Colegio de Minería (College of Mining) building on Tacuba street in the Centro of Mexico City

Colegio de Minería (College of Mining) building on Tacuba street in the Centro of Mexico City by Thelmadatter. Image available in Public Domain via Wikimedia Commons.

Close to one of the most representative buildings related to arts and culture in Mexico, Palacio de Bellas Artes (Palace of Arts), an architectonic jewel of marble and French style, it is one of the more distinctive places in the history of the National Autonomous University of Mexico (UNAM, in Spanish), Palacio de Minería.

It can be considered a masterpiece of Latin-American neoclassicism, situated at the end of Tacuba Street, and in front on the plaza named Manuel Tolsá (a Valencian sculptor and architect in charge of construction of the Palace), better known as “El Caballito” (“The Little Horse”), because an equestrian statue of Spanish king Charles IV. Palacio de Minería was built to house the Royal Seminar of Mines (also known as the Mining Tribunal) in order to give academic instruction to miners since 1813, after 16 years of construction.

The Palace is usually described like a majestic monument of elegant forms and exact proportions where light, space and functionality merge, and because of this, it is one of the most outstanding constructions in Mexico City, and also it is part of artistic and cultural patrimony of the National Autonomous University of Mexico (UNAM), which, at present time, is under the custody of the School of Engineering.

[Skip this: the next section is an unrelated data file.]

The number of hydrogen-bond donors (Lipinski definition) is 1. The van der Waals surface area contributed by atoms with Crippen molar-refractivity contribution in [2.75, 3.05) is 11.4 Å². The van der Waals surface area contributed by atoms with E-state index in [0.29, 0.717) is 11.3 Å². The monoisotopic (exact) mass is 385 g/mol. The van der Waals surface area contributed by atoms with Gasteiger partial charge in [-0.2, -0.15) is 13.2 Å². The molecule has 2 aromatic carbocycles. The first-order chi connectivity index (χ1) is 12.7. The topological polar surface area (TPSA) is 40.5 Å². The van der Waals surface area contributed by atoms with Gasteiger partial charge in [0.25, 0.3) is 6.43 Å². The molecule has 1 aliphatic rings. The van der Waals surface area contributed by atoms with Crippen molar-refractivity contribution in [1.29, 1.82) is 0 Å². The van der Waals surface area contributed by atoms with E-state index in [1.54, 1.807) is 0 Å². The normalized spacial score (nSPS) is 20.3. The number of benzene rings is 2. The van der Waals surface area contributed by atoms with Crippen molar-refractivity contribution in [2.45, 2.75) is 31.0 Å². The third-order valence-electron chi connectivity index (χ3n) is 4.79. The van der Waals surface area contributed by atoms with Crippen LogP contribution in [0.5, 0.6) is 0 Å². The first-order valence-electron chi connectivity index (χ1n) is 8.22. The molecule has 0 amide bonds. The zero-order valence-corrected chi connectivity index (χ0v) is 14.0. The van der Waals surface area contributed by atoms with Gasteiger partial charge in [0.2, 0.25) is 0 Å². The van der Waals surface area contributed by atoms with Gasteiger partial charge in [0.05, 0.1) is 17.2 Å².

Inside the Palace, we can find beautiful and marvellous venues like the Ancient Chapel, the Ceremonies’ Hall, the Dean’s Hall, the Principal’s Hall, and the Library, all of them great examples of mural paintings kept as the Manuel Tolsá Museum that houses academies and objects related to his duties as well as masterpieces of some other artists from his time.

In 1954, the School of Engineering moved to the new Campus, Ciudad Universitaria (University City, in the south of the city), which meant a transition era for the Palace: the first year engineering courses were taught in the new Campus, while the traditional careers, such as Mining, Geology and Petroleum Engineering stayed at the Palace, and other areas like Civil, Electromechanical and Topographical Engineering were later studied at University City.

Palacio de Minería

Palacio de Minería by Omar Omar. Image licensed under Creative Commons Attribution-NonCommercial 2.0 license.

The Palace was remodelled and restored in the next years, due a foundation and structural problems that the underground causes in Mexico City, so therefore a refurbishing of the building was carried out by the Former Students’ Society of the School of Engineering. In 1976, after the restoration, the Palace was donated to this school for the use of the school and the students.

Nowadays, this building houses the home office of the Continual and Distance Education Division (DECD), the Engineer Bruno Mascanzoni Information and Documentation Center, the Historical Archives of the Palace of Mines, the Manuel Tolsá Museum, different engineering groups as well as different administrative areas.

Every year the Palace of Mines is used as temporary home office of one of the most important world-wide known publishing events in the country: The International Book Fair.